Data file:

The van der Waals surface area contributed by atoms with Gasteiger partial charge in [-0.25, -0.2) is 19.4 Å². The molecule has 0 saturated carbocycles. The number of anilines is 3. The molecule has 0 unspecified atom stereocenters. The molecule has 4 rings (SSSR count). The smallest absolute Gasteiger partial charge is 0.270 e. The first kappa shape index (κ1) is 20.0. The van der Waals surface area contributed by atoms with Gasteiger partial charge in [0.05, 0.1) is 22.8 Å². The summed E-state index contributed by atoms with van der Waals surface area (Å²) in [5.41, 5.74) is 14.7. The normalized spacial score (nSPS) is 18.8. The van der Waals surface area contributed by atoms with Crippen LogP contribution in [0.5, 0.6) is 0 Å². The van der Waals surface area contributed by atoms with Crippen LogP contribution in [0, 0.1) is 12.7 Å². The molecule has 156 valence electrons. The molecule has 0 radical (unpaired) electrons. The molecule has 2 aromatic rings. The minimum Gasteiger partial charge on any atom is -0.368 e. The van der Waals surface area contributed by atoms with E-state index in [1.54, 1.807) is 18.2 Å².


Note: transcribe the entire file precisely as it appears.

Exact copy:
The van der Waals surface area contributed by atoms with Gasteiger partial charge in [-0.25, -0.2) is 19.4 Å². The molecule has 0 saturated carbocycles. The number of anilines is 3. The molecule has 0 unspecified atom stereocenters. The molecule has 4 rings (SSSR count). The smallest absolute Gasteiger partial charge is 0.270 e. The first kappa shape index (κ1) is 20.0. The van der Waals surface area contributed by atoms with Gasteiger partial charge in [0.05, 0.1) is 22.8 Å². The summed E-state index contributed by atoms with van der Waals surface area (Å²) in [5.41, 5.74) is 14.7. The normalized spacial score (nSPS) is 18.8. The van der Waals surface area contributed by atoms with Crippen LogP contribution in [0.5, 0.6) is 0 Å². The van der Waals surface area contributed by atoms with Crippen LogP contribution in [0, 0.1) is 12.7 Å². The molecule has 156 valence electrons. The molecule has 0 radical (unpaired) electrons. The molecule has 2 aromatic rings. The minimum Gasteiger partial charge on any atom is -0.368 e. The van der Waals surface area contributed by atoms with E-state index in [1.54, 1.807) is 18.2 Å².